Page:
THE politicians who came to power after India’s independence fancied that public money was theirs to use as they wished. This notion persists, and lies at the root of their abuse of power in the grant of government advertisements to newspapers and periodicals. It is not a bounty conferred from their private purses but, in fact, state money — to be expended entirely for a public purpose. India’s constitution sets clear limits on public expenditure. State money cannot be used as an instrument to wreak vengeance on dissenting publications.
A government’s refusal to grant ads to certain papers is widely publicised as if to warn others. The reasons are withheld, but that omission itself suffices to render the action illegal. Such is the mandate of the law.
Kashmir’s benighted government, headed by one Satya Pal Malik, gave no reasons when, since Feb 16, it began withholding advertisements from two English dailies, Greater Kashmir and Kashmir Reader. On Feb 22, the Kashmir Editors Guild (KEG) stated, “[T]he Kashmir media in particular is putting up a huge and costly battle with social media set ups to ensure the truth is cleanly and clearly separated and reported from mass rumour mongering.”
Punishing dissenting newspapers by withholding ads is an abuse of power.
Kashmir has lost at least 13 journalists during the insurgency. An editor present at the KEG meeting revealed, “We are told that around two dozen more newspapers are under the scanner of security agencies. We have approached the top functionaries of the government but they have expressed helplessness.”
The KEG spokesperson said they were seeking the attention of the Press Council of India (PCI) and the Editors Guild of India “to exercise their legal, ethical and professional mandate to intervene in the issue and ensure that the media in [Kashmir] is not strangulated.” It remains to be seen how — if at all — these bodies react.
Kashmir notoriously receives different treatment; some time ago, government ads were arbitrarily withheld from Kashmir Times. Its founder, Ved Bhasin, was a socialist who upheld the values of a free and truthful press in the worst days of the insurgency. His daughter, Anuradha Bhasin Jamwal, fearlessly keeps up that tradition.
The law on this subject is well settled. In 1954, the first press commission stated: “We hold that the liberty and freedom to place advertisements wherever he likes which a private advertiser enjoys cannot be conceded to government which is a trustee of public funds and, therefore, bound to utilise them, without discrimination, to the best advantage of the public. Government should place advertisements having due regard [for] circulation of the paper and the rates charged by that paper; and readership designed to be reached for the purpose of the particular advertisement. …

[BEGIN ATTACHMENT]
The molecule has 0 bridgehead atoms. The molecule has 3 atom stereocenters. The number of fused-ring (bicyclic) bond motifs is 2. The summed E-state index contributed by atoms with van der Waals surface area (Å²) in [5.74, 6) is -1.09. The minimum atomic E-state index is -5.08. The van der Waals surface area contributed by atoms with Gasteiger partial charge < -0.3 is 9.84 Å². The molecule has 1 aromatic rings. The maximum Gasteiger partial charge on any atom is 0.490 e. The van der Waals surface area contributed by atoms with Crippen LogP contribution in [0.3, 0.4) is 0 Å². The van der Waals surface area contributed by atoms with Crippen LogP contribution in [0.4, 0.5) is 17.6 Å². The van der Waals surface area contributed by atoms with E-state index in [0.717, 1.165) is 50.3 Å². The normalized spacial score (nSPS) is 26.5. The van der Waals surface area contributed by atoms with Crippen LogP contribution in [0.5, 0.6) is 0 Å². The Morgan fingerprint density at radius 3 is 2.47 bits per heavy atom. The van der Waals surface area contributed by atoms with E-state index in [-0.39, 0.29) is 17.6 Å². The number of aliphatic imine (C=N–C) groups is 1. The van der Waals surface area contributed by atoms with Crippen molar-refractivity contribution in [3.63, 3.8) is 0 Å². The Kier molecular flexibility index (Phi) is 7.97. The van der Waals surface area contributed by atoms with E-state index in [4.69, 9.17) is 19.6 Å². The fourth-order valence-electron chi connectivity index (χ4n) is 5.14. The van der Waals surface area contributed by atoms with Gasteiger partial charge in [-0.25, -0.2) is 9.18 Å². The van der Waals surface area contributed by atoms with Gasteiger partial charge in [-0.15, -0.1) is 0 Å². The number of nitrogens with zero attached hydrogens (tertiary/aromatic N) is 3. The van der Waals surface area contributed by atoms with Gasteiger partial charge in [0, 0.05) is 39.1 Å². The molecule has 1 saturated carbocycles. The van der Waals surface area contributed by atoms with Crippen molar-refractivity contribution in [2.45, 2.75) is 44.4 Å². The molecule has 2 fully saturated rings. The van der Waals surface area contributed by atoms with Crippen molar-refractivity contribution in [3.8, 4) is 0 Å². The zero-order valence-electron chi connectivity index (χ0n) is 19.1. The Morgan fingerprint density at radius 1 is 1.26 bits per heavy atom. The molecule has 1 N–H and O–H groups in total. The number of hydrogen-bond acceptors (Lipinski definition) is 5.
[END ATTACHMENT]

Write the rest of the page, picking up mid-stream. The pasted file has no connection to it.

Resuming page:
“Any other method of placing advertisements … would be an unfair use of public funds [and] render the government open to the charge that the power of placing advertisements is being exercised against papers whose editorial policy is against the government for the time being; or as a patronage to those papers which support it. … The danger involved in the latter is so overwhelming that, from the point of view of maintaining independent journalism, we consider that advertisements should be issued by government only in conformity with the principles enunciated above.”
This applies very much to state undertakings and public corporations. One might go further. Similar conduct by a powerful private corporation, industrial or commercial, should also be visited by strong censure by the PCI, the press and civil society.
The PCI has seen better days. In its heyday, it pointed out that since newspapers are sold for much less than their cost, they “have to depend on advertisement revenue in order to survive, not to speak of making a profit”. Conversely, both private business and government are equally dependent on placing ads to promote their products or keep the public informed of their activities, needs and requirements.
The supreme court has ruled that ‘commercial speech’ also falls within the guarantee of free speech. In the Tata Press case, the court said: “The newspaper industry obtains 60/80 per cent of its revenue from advertising. Ads pay a large portion of the costs of supplying the public with newspapers. For a democratic press, the ads ‘subsidy’ is crucial. Without advertising, the resources available for expenditure on the ‘news’ would decline, which may lead to an erosion of quality and quantity. The cost of the ‘news’ to the public would increase, thereby restricting its ‘democratic’ availability.”
It is not only the newspaper but its readers’ right to know that is affected. Three safeguards are necessary: governments must be bound to give reasons for withholding ads; the action must be officially announced; and, in the event of a petition being filed in court, the state must set out its reasons more fully on a sworn affidavit.